37 The cases in question are therefore covered either by Article 10(4)(c), where the minimum increase provided for under the second sentence of Article 7(1) of Regulation No 798/80 has been applied, or by Article 10(4)(b) if the contrary is the case.

The rate of refund

38 The question referred by the national court also seeks to ascertain whether it is necessary, for the calculation of the refund to which a trader may in fact be entitled, to apply the rate of refund provided for under Article 4(5) and (6) of Regulation No 565/80, or, on the other hand, to apply, following expiry of the period of validity of the advance fixing certificate, the rate of refund applicable on the date of export as provided for generally in Article 3 of Regulation No 2730/79.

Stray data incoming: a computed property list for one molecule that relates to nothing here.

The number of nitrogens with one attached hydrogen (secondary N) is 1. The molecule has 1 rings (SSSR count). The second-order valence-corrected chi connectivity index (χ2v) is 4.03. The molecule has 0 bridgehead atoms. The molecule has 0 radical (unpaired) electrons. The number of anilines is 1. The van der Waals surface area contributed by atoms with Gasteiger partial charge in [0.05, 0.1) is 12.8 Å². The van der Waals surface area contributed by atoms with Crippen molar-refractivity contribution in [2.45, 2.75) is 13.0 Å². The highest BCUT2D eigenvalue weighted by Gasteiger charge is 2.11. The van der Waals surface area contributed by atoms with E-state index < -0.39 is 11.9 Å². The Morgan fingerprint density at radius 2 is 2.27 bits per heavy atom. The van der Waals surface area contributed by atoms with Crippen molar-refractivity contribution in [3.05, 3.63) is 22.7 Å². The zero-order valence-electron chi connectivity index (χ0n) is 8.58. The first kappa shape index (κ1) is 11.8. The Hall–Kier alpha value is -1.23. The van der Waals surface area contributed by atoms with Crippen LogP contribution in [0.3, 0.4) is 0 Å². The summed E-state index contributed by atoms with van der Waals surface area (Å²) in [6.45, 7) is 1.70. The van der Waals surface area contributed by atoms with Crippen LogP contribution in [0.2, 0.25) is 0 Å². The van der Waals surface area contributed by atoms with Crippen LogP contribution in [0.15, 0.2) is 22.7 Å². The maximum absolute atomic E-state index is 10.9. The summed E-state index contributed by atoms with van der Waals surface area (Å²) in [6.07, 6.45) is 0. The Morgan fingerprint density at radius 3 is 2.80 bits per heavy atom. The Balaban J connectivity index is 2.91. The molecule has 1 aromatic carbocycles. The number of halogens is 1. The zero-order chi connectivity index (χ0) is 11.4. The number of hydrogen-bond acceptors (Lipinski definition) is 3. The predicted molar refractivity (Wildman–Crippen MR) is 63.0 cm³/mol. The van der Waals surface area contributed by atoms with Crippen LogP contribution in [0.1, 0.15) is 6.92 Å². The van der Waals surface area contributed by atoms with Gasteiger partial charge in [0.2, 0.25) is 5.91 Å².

39 Where, as in these cases, the characteristics of the product actually exported differ from those mentioned in the payment declaration, the unjustified advantage enjoyed by the trader corresponds to the difference, calculated on the basis of the rate of refund provided for in Article 4 of Regulation No 565/80, between the amount of the refund paid in advance and that of the refund which he would have obtained for the product actually exported if that product had been correctly described in the payment declaration. In order to calculate the amount of the actual refund, it is therefore necessary to take into account the rate of refund applicable under Regulation No 565/80 dealing with the advance payment of refunds.